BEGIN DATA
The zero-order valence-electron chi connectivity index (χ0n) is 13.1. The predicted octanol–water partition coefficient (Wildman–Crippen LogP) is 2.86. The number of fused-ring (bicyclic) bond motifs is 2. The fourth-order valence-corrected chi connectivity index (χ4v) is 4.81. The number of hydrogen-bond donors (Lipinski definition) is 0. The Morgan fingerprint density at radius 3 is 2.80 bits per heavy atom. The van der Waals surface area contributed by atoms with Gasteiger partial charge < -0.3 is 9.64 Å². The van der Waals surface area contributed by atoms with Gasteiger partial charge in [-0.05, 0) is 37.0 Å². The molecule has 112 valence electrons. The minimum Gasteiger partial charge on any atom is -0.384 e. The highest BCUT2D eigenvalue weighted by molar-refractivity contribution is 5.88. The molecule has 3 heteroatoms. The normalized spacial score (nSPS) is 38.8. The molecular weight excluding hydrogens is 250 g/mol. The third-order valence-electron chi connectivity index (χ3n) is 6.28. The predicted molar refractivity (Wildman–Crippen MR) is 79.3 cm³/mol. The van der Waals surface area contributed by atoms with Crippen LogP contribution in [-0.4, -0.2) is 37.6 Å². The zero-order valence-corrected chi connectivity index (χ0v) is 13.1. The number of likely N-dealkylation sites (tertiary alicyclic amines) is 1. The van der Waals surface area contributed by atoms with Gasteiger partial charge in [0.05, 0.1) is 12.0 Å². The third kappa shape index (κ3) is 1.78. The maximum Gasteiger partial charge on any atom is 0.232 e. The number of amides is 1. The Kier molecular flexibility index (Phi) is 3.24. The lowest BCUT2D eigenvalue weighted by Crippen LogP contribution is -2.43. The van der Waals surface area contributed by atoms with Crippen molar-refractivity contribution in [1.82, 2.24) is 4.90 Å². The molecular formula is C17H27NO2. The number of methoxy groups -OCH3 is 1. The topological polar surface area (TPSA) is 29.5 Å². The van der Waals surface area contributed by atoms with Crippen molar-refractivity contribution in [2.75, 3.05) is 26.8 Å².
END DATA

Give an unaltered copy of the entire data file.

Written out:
The zero-order valence-electron chi connectivity index (χ0n) is 13.1. The predicted octanol–water partition coefficient (Wildman–Crippen LogP) is 2.86. The number of fused-ring (bicyclic) bond motifs is 2. The fourth-order valence-corrected chi connectivity index (χ4v) is 4.81. The number of hydrogen-bond donors (Lipinski definition) is 0. The Morgan fingerprint density at radius 3 is 2.80 bits per heavy atom. The van der Waals surface area contributed by atoms with Gasteiger partial charge < -0.3 is 9.64 Å². The van der Waals surface area contributed by atoms with Gasteiger partial charge in [-0.05, 0) is 37.0 Å². The molecule has 112 valence electrons. The minimum Gasteiger partial charge on any atom is -0.384 e. The highest BCUT2D eigenvalue weighted by molar-refractivity contribution is 5.88. The molecule has 3 heteroatoms. The normalized spacial score (nSPS) is 38.8. The molecular weight excluding hydrogens is 250 g/mol. The third-order valence-electron chi connectivity index (χ3n) is 6.28. The predicted molar refractivity (Wildman–Crippen MR) is 79.3 cm³/mol. The van der Waals surface area contributed by atoms with Crippen LogP contribution in [-0.4, -0.2) is 37.6 Å². The zero-order valence-corrected chi connectivity index (χ0v) is 13.1. The number of likely N-dealkylation sites (tertiary alicyclic amines) is 1. The van der Waals surface area contributed by atoms with Gasteiger partial charge in [0.05, 0.1) is 12.0 Å². The third kappa shape index (κ3) is 1.78. The maximum Gasteiger partial charge on any atom is 0.232 e. The number of amides is 1. The Kier molecular flexibility index (Phi) is 3.24. The lowest BCUT2D eigenvalue weighted by Crippen LogP contribution is -2.43. The van der Waals surface area contributed by atoms with Crippen molar-refractivity contribution in [1.82, 2.24) is 4.90 Å². The molecular formula is C17H27NO2. The number of methoxy groups -OCH3 is 1. The topological polar surface area (TPSA) is 29.5 Å². The van der Waals surface area contributed by atoms with Crippen molar-refractivity contribution in [2.75, 3.05) is 26.8 Å².